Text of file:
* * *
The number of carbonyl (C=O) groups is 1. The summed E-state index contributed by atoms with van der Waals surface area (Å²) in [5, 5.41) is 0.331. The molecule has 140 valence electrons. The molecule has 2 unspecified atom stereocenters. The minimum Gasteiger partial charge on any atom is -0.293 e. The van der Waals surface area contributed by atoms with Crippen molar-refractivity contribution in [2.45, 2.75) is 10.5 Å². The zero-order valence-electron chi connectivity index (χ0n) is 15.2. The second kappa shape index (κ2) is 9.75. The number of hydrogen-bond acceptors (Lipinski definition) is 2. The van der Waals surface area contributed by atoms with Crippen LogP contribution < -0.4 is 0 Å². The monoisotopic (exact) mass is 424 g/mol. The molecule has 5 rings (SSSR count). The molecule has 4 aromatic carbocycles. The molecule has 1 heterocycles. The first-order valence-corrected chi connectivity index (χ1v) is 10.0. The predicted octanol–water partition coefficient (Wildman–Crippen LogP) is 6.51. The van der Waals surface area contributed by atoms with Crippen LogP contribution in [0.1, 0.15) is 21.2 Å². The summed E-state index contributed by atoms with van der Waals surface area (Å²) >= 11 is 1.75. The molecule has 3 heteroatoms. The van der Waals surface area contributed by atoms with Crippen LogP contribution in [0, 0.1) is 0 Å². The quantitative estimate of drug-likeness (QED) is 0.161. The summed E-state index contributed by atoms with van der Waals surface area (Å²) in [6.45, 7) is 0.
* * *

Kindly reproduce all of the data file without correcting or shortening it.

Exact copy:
The number of carbonyl (C=O) groups is 1. The summed E-state index contributed by atoms with van der Waals surface area (Å²) in [5, 5.41) is 0.331. The molecule has 140 valence electrons. The molecule has 2 unspecified atom stereocenters. The minimum Gasteiger partial charge on any atom is -0.293 e. The van der Waals surface area contributed by atoms with Crippen molar-refractivity contribution in [2.45, 2.75) is 10.5 Å². The zero-order valence-electron chi connectivity index (χ0n) is 15.2. The second kappa shape index (κ2) is 9.75. The number of hydrogen-bond acceptors (Lipinski definition) is 2. The van der Waals surface area contributed by atoms with Crippen LogP contribution < -0.4 is 0 Å². The monoisotopic (exact) mass is 424 g/mol. The molecule has 5 rings (SSSR count). The molecule has 4 aromatic carbocycles. The molecule has 1 heterocycles. The first-order valence-corrected chi connectivity index (χ1v) is 10.0. The predicted octanol–water partition coefficient (Wildman–Crippen LogP) is 6.51. The van der Waals surface area contributed by atoms with Crippen LogP contribution in [0.1, 0.15) is 21.2 Å². The summed E-state index contributed by atoms with van der Waals surface area (Å²) >= 11 is 1.75. The molecule has 3 heteroatoms. The van der Waals surface area contributed by atoms with Crippen LogP contribution in [0, 0.1) is 0 Å². The quantitative estimate of drug-likeness (QED) is 0.161. The summed E-state index contributed by atoms with van der Waals surface area (Å²) in [6.45, 7) is 0.